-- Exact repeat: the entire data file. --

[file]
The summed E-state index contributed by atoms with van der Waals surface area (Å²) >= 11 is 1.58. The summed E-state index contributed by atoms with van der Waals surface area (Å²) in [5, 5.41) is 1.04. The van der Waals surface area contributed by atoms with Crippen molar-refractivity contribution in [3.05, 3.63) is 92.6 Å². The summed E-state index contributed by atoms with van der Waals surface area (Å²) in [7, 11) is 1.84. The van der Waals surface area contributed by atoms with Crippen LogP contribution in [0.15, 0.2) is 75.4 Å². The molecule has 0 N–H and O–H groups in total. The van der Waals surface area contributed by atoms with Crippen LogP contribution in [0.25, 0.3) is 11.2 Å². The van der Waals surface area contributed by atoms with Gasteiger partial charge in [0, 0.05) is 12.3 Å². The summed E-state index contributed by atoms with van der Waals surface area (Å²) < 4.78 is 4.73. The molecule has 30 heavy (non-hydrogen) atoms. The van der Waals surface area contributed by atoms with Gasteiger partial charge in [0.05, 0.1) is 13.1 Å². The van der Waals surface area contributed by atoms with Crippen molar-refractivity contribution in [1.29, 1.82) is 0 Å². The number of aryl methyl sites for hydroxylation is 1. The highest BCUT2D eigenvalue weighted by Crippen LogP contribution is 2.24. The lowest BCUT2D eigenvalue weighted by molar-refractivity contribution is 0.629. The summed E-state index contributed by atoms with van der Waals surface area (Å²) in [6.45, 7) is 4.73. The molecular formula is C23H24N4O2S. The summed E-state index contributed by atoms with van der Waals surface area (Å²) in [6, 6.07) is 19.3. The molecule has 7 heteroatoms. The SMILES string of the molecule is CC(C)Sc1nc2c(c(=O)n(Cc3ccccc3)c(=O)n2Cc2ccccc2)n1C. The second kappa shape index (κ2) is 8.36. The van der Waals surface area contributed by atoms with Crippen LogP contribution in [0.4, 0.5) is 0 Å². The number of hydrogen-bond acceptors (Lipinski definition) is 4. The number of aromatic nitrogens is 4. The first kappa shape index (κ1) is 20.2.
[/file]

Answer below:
The summed E-state index contributed by atoms with van der Waals surface area (Å²) >= 11 is 1.58. The summed E-state index contributed by atoms with van der Waals surface area (Å²) in [5, 5.41) is 1.04. The van der Waals surface area contributed by atoms with Crippen molar-refractivity contribution in [3.05, 3.63) is 92.6 Å². The summed E-state index contributed by atoms with van der Waals surface area (Å²) in [7, 11) is 1.84. The van der Waals surface area contributed by atoms with Crippen LogP contribution in [0.15, 0.2) is 75.4 Å². The molecule has 0 N–H and O–H groups in total. The van der Waals surface area contributed by atoms with Crippen LogP contribution in [0.25, 0.3) is 11.2 Å². The van der Waals surface area contributed by atoms with Gasteiger partial charge in [0, 0.05) is 12.3 Å². The summed E-state index contributed by atoms with van der Waals surface area (Å²) < 4.78 is 4.73. The molecule has 30 heavy (non-hydrogen) atoms. The van der Waals surface area contributed by atoms with Gasteiger partial charge in [0.05, 0.1) is 13.1 Å². The van der Waals surface area contributed by atoms with Crippen molar-refractivity contribution in [1.29, 1.82) is 0 Å². The number of aryl methyl sites for hydroxylation is 1. The highest BCUT2D eigenvalue weighted by Crippen LogP contribution is 2.24. The lowest BCUT2D eigenvalue weighted by molar-refractivity contribution is 0.629. The summed E-state index contributed by atoms with van der Waals surface area (Å²) in [6.45, 7) is 4.73. The molecular formula is C23H24N4O2S. The summed E-state index contributed by atoms with van der Waals surface area (Å²) in [6, 6.07) is 19.3. The molecule has 7 heteroatoms. The SMILES string of the molecule is CC(C)Sc1nc2c(c(=O)n(Cc3ccccc3)c(=O)n2Cc2ccccc2)n1C. The second kappa shape index (κ2) is 8.36. The van der Waals surface area contributed by atoms with Crippen LogP contribution in [0.4, 0.5) is 0 Å². The number of hydrogen-bond acceptors (Lipinski definition) is 4. The number of aromatic nitrogens is 4. The first kappa shape index (κ1) is 20.2.